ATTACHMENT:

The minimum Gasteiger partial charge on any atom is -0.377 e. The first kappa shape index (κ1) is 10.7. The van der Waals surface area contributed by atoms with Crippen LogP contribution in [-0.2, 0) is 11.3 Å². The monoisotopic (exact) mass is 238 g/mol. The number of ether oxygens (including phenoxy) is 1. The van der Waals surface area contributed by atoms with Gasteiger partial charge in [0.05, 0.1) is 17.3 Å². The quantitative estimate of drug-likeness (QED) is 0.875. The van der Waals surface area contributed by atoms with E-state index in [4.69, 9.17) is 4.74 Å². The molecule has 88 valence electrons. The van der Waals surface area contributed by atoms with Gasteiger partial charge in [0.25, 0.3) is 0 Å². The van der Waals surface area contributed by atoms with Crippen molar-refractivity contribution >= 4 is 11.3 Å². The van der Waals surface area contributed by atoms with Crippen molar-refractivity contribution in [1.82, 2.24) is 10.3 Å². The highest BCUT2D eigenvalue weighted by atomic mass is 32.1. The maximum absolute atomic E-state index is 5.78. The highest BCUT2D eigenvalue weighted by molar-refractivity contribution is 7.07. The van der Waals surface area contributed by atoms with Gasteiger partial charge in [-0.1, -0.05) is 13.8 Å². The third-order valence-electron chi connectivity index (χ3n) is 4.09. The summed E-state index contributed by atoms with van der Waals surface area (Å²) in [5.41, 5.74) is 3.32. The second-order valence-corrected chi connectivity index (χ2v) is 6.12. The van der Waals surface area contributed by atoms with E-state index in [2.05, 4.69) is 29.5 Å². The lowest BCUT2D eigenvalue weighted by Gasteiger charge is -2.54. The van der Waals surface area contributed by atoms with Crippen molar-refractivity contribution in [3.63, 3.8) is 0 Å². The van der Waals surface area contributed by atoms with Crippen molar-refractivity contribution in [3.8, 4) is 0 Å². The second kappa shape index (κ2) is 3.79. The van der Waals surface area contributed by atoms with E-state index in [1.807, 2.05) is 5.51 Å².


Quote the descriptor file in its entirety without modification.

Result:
The minimum Gasteiger partial charge on any atom is -0.377 e. The first kappa shape index (κ1) is 10.7. The van der Waals surface area contributed by atoms with Crippen LogP contribution in [-0.2, 0) is 11.3 Å². The monoisotopic (exact) mass is 238 g/mol. The number of ether oxygens (including phenoxy) is 1. The van der Waals surface area contributed by atoms with Gasteiger partial charge in [0.05, 0.1) is 17.3 Å². The quantitative estimate of drug-likeness (QED) is 0.875. The van der Waals surface area contributed by atoms with E-state index in [4.69, 9.17) is 4.74 Å². The molecule has 88 valence electrons. The van der Waals surface area contributed by atoms with Gasteiger partial charge in [0.25, 0.3) is 0 Å². The van der Waals surface area contributed by atoms with Crippen molar-refractivity contribution >= 4 is 11.3 Å². The van der Waals surface area contributed by atoms with Crippen molar-refractivity contribution in [1.82, 2.24) is 10.3 Å². The highest BCUT2D eigenvalue weighted by atomic mass is 32.1. The maximum absolute atomic E-state index is 5.78. The highest BCUT2D eigenvalue weighted by molar-refractivity contribution is 7.07. The van der Waals surface area contributed by atoms with Gasteiger partial charge in [-0.1, -0.05) is 13.8 Å². The third-order valence-electron chi connectivity index (χ3n) is 4.09. The summed E-state index contributed by atoms with van der Waals surface area (Å²) in [5.41, 5.74) is 3.32. The second-order valence-corrected chi connectivity index (χ2v) is 6.12. The van der Waals surface area contributed by atoms with E-state index in [2.05, 4.69) is 29.5 Å². The lowest BCUT2D eigenvalue weighted by Gasteiger charge is -2.54. The van der Waals surface area contributed by atoms with Crippen molar-refractivity contribution in [3.63, 3.8) is 0 Å². The van der Waals surface area contributed by atoms with Crippen molar-refractivity contribution in [3.8, 4) is 0 Å². The second kappa shape index (κ2) is 3.79. The van der Waals surface area contributed by atoms with E-state index in [1.807, 2.05) is 5.51 Å².